If you staff your next agile team, make sure you have the right mixture of skills on board. I am not talking about just technical skills, that’s self-evident. Technical knowledge can be easily shared in an agile context. What I mean are personal skills such as:

  • Ability to make compromises
  • Ability to accept constructive criticism
  • Ability to take responsibility
  • Ability to take leadership when needed

Don’t expect that the team works in harmony from day one. It is absolutely normal that the team members argue a lot, especially at the beginning. This is not a sign of bad team constellation. It is rather a natural step towards a productive agile team.

Agility through Business Process Automation?

Sometimes business process automation (BPA) is described as the silver bullet to improve agility and time to market. Especially large vendors spend huge amounts of marketing budget to promote their BPM tool suites, “360 Degree”- and “Zero Code”-approaches.

But why does BPM increasy agility? Is it really easier to adapt processes to business changes if a process has been automated using a BPM suite?

Sometimes yes, in the narrow range of allowed options. Often no, cause IT-coded processes are not as flexible as people in an organisation. But that does not mean that business process automation is a bad idea at all. There are areas in which process automation makes perfect sense.

Especially processes for which the following factors apply:

  • clearly structured and predictable
  • repetetive
  • frequently executed

Interestingly, often agility does not come from automated processes itself, but rather from the people who have their hands free for other more sophisticated ad hoc processes. We have experienced that in a large project for an international organisation from the public sector. Provided people have the right skills, BPA can help turning people from “routine workers” to “knowledge workers” (see It is All Taylor’s Fault). BPA allowed them to automate their repetetive tasks. It was a great improvement and productivity gain for the people and the organisation. The key was to give them a tooling that they were able to control, even without much help from IT guys.

Knowledge workers do not need their processes automated. They need other tools mostly to get the right structured information at the right time. IT can help in this regard, but not via BPA. I would call this Business Process Facilitation (BPF) rather than automation.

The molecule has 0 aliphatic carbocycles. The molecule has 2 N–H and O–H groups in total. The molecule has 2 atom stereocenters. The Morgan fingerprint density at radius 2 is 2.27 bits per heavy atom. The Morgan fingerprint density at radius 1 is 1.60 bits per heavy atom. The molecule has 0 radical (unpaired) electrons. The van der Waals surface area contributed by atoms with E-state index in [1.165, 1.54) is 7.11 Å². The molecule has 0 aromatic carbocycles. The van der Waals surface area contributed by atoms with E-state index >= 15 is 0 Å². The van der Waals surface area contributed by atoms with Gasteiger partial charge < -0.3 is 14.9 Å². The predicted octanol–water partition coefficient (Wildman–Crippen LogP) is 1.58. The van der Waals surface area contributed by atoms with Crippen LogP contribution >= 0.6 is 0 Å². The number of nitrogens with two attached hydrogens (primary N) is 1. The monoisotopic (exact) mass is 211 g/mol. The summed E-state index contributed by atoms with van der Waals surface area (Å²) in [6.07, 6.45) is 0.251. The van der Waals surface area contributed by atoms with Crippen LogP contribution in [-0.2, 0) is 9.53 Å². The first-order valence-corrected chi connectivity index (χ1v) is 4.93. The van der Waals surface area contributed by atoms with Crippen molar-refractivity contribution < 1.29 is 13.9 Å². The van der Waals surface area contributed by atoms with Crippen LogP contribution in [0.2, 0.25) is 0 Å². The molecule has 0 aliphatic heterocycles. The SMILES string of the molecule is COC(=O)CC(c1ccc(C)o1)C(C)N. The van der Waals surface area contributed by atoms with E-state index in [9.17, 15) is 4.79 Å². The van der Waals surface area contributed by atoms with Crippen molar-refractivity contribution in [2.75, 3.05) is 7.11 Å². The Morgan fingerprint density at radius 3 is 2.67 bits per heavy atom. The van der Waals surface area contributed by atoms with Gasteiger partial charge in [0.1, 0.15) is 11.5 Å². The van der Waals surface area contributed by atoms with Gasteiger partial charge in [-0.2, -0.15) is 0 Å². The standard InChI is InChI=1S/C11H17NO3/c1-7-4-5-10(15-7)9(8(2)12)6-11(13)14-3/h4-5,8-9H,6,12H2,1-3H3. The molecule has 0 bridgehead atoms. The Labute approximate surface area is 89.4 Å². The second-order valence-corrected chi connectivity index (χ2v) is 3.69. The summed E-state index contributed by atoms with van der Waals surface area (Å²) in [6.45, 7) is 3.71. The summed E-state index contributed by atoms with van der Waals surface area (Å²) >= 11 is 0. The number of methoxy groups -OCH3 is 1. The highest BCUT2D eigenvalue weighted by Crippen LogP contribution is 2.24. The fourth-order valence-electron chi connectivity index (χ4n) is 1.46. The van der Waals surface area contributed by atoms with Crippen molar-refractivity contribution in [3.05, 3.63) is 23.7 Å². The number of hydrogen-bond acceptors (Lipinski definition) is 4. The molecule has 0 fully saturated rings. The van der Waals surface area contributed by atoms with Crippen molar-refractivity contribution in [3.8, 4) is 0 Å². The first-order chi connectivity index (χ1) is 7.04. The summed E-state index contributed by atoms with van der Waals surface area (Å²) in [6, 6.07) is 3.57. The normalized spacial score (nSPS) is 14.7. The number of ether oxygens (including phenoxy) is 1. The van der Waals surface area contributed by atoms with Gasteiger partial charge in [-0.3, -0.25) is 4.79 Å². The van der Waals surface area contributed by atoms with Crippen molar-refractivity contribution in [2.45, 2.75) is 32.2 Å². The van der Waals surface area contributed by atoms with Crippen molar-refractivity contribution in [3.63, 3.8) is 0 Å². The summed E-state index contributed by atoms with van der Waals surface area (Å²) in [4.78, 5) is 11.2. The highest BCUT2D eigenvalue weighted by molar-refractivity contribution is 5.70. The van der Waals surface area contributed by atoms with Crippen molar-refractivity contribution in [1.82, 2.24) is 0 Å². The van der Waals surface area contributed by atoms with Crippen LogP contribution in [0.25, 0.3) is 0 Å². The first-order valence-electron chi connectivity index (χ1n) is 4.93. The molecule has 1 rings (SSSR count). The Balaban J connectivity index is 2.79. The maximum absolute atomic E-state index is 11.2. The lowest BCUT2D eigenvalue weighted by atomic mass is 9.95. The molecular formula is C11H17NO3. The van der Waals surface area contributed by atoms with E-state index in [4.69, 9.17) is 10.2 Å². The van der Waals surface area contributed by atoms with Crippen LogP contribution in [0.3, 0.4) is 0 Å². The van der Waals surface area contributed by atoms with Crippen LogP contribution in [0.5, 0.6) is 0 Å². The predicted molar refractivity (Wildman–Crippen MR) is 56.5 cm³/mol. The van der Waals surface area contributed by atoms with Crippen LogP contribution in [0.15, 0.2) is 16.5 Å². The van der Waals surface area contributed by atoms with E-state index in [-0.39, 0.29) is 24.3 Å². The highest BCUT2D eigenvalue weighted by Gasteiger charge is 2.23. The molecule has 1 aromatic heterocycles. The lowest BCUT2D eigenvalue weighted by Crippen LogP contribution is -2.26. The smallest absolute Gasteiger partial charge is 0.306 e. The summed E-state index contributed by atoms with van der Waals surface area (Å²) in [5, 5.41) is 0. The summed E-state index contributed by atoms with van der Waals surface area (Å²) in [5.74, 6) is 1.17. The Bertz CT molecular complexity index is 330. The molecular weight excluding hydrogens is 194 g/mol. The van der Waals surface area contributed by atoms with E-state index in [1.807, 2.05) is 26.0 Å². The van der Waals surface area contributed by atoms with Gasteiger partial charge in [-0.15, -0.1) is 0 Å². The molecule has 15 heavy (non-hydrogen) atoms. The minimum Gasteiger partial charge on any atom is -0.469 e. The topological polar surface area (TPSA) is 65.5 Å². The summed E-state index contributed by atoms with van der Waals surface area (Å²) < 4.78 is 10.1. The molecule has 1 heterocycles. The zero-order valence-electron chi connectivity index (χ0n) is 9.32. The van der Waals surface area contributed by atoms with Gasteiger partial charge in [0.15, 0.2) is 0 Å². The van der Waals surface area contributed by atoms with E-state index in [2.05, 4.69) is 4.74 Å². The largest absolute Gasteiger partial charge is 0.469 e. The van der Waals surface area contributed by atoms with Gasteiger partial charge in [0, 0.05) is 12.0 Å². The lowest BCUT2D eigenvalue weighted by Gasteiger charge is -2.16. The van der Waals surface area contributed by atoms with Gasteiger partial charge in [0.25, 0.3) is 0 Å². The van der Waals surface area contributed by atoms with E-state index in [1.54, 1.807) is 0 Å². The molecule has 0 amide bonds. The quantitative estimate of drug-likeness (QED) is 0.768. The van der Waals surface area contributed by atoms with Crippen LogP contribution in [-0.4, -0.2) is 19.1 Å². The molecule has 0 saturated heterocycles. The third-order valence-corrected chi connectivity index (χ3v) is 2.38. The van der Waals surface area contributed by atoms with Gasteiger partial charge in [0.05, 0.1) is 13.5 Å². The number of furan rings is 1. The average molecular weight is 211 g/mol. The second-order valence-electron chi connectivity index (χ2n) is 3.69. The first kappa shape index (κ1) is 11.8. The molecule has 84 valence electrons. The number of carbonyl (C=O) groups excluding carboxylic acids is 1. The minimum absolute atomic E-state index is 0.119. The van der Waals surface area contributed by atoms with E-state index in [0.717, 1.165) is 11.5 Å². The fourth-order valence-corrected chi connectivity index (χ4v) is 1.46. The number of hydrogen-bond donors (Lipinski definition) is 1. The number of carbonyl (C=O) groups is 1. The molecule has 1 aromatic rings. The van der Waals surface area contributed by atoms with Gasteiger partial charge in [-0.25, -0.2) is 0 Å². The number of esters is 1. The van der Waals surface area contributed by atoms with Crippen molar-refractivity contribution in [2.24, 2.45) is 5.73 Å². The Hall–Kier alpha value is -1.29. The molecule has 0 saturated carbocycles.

BPF means giving the people tools to do their job in a efficient manner without imposing predefined processes on them. In other words, it leaves the process and decision power with the people not the machines. User centered dashboards, search engines and adaptive case management tools are examples for BPF. We have experienced this in another project in which we evaluated the value of process automation using a BPM-Suite. In this highly dynamic environment the decision was to not implement BPM as it would have hindered agilty. Instead we implemented BPF to support the knowledge workers. The system mainly focused on efficient data management and decision making.

All in all it is not black and white, not Taylorism against knowledge work. Success comes from a combination of both. The key is focusing on things that are beneficial for the people and organisation. Sometimes it is automation, sometimes not. Process automation is cleary no silver bullet, but if applied wisely and with the right focus it can help organisations to improve efficiency.

Scrum Planning with Enterprise Architect

Although keeping a Scrum team together 100% on-site is the ideal situation, sometimes it is not possible and the team works distributed. In such situations it might be handy to have a tool that can be used instead the whiteboard. A kind of virtual whiteboard that is accessible from everwhere. A popular modeling tool in IT projects is Sparx Enterprise Architect due to its rich modeling capabilities and fair pricing. In order to use it for Scrum planning, I created a UML-Profile which can be used to easily create and maintain Scrum user stories. The profile contains stereotypes for epics, user stories and tasks together with tagged values to track business value, story points and team responsibilities. In order to use it, download the profile and import it using the resource view in Enterprise Architect as show below.

To use the Scrum model elements, open the toolbox and add them to the palette using the More tools … action at the top of the toolbox dialog.